delegate Li Yongzhong told Xiao. According to Li, only 20 percent of China’s judicial officials are college educated. Li
said all judicial officials should receive professional training as lawyers “like it is done in the West.?

Delegate Chen Lili complained of a growing difficulty in the judicial system of ignoring human rights. Chen said the
crackdown on Falun Gong is full of “sharp contradictions.?Chen quoted Deng Xiaoping as having urged Chinese to
“seize our work with both hands.?While the economy is doing well, Chen said, politics and many other social areas
need improvement.

Meanwhile, the vice chairman of Guangdong’s People’s Congress said there should be clearer regulations for the
development of an independent judiciary. In recent years NPC delegates have given the judicial system relatively low
approval ratings. Last year Premier Zhu Rongji got a 97.1% approval rating from the NPC, while the Supreme People’s
Court got a 74.4% rating and the Procuratorate got a 71.2% rating. 


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U.S.-CHINA RELATIONS: Top Official to Discuss Taiwan Arms Sales on Visit

SUMMARY: Chinese Deputy Premier Qian Qichen is expected to raise the issue of U.S. arms sales to Taiwan when he
visits the U.S. March 18-23. According to China scholar Perry Link of Princeton University, Qian will try to get the
Bush administration to move back to the Clinton Administration’s general position of seeing China as a strategic partner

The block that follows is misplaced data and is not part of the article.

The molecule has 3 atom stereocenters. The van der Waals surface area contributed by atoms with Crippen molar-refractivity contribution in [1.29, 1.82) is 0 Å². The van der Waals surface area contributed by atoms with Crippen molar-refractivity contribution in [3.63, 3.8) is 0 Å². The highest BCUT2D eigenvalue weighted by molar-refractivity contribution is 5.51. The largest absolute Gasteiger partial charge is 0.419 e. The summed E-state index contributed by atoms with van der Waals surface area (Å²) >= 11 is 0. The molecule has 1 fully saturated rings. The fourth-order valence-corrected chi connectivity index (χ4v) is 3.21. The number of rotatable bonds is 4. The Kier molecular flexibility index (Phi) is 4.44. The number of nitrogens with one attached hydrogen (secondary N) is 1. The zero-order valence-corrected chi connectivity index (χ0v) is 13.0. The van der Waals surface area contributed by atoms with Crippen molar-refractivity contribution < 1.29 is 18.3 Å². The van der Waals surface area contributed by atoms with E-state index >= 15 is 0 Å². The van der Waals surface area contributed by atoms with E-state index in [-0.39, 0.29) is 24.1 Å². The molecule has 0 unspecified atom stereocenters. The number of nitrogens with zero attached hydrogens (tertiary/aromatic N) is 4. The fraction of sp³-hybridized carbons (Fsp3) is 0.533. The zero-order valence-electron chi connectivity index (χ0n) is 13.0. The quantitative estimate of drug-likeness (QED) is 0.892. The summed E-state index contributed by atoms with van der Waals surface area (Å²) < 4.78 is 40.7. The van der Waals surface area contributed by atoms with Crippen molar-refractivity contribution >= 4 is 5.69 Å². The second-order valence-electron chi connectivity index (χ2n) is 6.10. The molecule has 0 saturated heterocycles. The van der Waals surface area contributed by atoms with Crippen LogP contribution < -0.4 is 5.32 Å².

more than an adversary and specific position with regard to Taiwan arms sales. Last year, President Clinton deferred
judgment on whether to sell Taiwan Arleigh Burke-class destroyers equipped with Tomahawk cruise missiles and Aegis
radar systems. The Aegis system has the potential to be part of a naval theater missile defense.

According to a Senate Foreign Relations Committee report leaked to the Washington Times, Taiwan this year is asking
for four destroyers with the Aegis systems. Because those ships would not be delivered until 2009, Taiwan is also
seeking four Kidd-class destroyers, which although less powerful than the Arleigh Burke ships would be the most
powerful ships in Taiwan’s navy.

In a recent statement to the English language China Daily, Qian said that the Taiwan issue is “not only a problem left
over by China’s civil war, it is also the result of U.S. military intervention as the United States has kept selling advanced